Lake Morena caught in crosshairs of San Diego’s water policy

The boat ramp at Lake Morena is closed until further notice due to the extremely low water levels Lake Morena is a reservoir owned by San Diego, which has drawn 2.1 billion gallons to be used by city customers.
The boat ramp at Lake Morena is closed until further notice due to the extremely low water levels Lake Morena is a reservoir owned by San Diego, which has drawn 2.1 billion gallons to be used by city customers.
(Mark Boster / Los Angeles Times)

Lars and Katherine Mitchell, and their dogs Ralph and Alice, are out for a morning walk beside this lake in the highlands 45 miles east of downtown San Diego.

The lake is not very scenic these days. Lars Mitchell knows the reason.

“San Diego took the water,” he said. “We’re the East County, they don’t care about us.”

Mitchell, 52, a contractor, has succinctly hit upon twin facts that have driven San Diego County water policy for 70 years: the region does not own most of its water supply, and water is often a zero-sum business — for every winner there must be a loser.

Those ominous realities loom large as San Diego and the rest of the county struggle with drought.


Morena is called a lake but is actually a city-owned reservoir, storing rainwater and runoff. From mid-December to mid-March, the city took 2.1 billion gallons of water from Morena to supply city customers — enough to supply 13,000 families for a year.

With the reservoir already depleted by years of drought, the drawdown has left it with a bathtub-style ring that is the symbol of California’s water woes. The water’s edge has a greenish tone. The boat ramp is stranded.

The city’s public utilities department decided last year that it needed to take more water from Lake Morena. Then-Mayor Bob Filner opposed the idea.

But after Filner resigned in a sexual harassment scandal, the drawdown of Lake Morena was back for consideration. County Supervisor Dianne Jacob, who represents East County — including Lake Morena County Park — protested but to no avail.

The San Diego region has precious little native water from aquifers and other natural features. About half the water purchased annually by the San Diego County Water Authority is from the Los Angeles-based Metropolitan Water District of Southern California.

In times of shortage, Los Angeles, a founding member of the MWD, has the right to greatly increase its purchase, in effect, taking much of the water annually allocated to the water authority. The authority supplies 24 member agencies, including the city of San Diego.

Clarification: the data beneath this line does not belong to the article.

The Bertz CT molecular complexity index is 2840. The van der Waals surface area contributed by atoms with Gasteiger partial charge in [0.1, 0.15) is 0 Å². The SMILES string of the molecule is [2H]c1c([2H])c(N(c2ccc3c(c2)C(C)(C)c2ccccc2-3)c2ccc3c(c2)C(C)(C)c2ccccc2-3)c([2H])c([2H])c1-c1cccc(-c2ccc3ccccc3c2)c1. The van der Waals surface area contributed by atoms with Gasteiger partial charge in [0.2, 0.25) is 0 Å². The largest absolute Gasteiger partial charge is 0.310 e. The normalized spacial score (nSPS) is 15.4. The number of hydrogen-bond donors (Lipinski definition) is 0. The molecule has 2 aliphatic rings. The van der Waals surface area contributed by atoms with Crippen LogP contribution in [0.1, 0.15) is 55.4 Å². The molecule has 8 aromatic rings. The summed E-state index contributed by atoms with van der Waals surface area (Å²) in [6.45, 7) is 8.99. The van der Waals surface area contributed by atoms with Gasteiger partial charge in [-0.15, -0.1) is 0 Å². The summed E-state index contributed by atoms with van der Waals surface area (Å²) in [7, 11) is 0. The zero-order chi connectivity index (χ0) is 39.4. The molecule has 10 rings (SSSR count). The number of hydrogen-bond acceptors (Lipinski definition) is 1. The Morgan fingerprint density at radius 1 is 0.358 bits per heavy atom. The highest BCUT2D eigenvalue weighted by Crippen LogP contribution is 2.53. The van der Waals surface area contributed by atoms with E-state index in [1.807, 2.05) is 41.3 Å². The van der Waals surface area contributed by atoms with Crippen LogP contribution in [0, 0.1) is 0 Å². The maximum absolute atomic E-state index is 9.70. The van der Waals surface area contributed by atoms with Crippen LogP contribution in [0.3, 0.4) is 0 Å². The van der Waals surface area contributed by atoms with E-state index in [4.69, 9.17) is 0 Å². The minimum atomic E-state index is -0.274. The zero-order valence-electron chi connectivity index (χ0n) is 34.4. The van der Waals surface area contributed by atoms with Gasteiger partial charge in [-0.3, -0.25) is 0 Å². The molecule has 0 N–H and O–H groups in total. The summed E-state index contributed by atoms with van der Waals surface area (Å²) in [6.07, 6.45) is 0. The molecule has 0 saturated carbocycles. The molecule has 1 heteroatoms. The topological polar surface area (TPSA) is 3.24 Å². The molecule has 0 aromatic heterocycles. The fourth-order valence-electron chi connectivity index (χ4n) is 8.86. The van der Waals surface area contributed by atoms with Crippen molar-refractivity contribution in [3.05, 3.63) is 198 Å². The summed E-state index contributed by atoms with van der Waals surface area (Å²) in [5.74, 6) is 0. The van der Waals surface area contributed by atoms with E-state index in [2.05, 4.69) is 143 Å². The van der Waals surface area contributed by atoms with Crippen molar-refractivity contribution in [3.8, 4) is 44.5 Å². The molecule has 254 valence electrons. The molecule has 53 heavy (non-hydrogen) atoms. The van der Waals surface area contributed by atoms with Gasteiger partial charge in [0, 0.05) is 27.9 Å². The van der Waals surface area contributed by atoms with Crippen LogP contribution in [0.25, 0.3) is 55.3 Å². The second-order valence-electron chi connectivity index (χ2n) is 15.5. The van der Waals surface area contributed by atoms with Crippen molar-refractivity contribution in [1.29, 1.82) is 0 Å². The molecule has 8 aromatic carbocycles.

Droughts come and go throughout California but in San Diego, the fear that Los Angeles will invoke its “preferential rights” is constant.

“San Diego suffers from a chronic drought paranoia,” said Steve Erie, a UC San Diego political science professor who has written extensively about Southern California water policy and San Diego politics.

The county water authority has taken steps in recent years to find other sources of water. It signed a deal to buy water from Imperial County, and supported construction of a desalination plant in Carlsbad. Both have been the subject of court fights.

Paranoia may have its benefits. In a generation, the percentage of its water that the authority buys from MWD has declined from 95% to about 50%. The water authority recently completed a $838-million project to enlarge the San Vicente Dam and reservoir to further decrease the region’s dependence on the MWD.

As a member of the county water authority, the city of San Diego has adopted its zero-sum mentality, Erie said: “An aggressive San Diego [is] seen as the water bully by suburbanites and farmers.”

Although the city swears it has no current plans to drain more water from Morena, there is nothing to prevent it once nature replenishes the lake. The county owns the park but the city owns the water.

“The reservoir level [at Morena] is not expected to increase until the next rainy season, and movement of water from Morena Reservoir will be evaluated then,” said a spokesman for the city’s public utilities department.

At an altitude of 3,000 feet, Lake Morena is the highest and most remote of the city’s nine reservoirs. Its dam dates to the late 19th century.

When full, the lake has a depth of 157 feet. After the drawdown, plus loss to evaporation, the lake is now at 83.6 feet.

“It’s like looking at a death,” said Corinne Vanderburgh, a college student who had brought her kayak to the county park but found the lake too shallow for satisfactory kayaking.

Before another drawdown, Jacob, the area’s supervisor, hopes to discuss the future of Lake Morena with Mayor Kevin Faulconer. Jacob says that drawing down the lake hurts the recreational potential of the park, and depletes the water supply that could be used for firefighting and other emergencies.

“It’s a poor way to manage water resources,” she said.

Although attendance at the park has decreased, people still fish at the lake. Families sit on the bank and wait.

“I’m looking for carp,” said Dino Panuga, who was there with several family members. “The lake is too shallow and hot for trout.”

On the Fourth of July weekend, the park’s 86 spaces were filled by families in tents and RVs. Campers enjoyed a respite beneath the spreading wild oak trees close to a small playground for children.

Before returning to San Diego, Navy Chief Petty Officer Charles Martens, his wife, Tiffany, and their children Logan, 2, and Caleb, 5, enjoyed a pan-fried breakfast.

Martens will transfer soon to a base in Washington state. He said Lake Morena Park will be among the family’s best memories of their time in San Diego.

“It’s a great place to hang out,” said Martens, adding quickly, “particularly if you’re not that interested in the lake.”

Twitter: @LATsandiego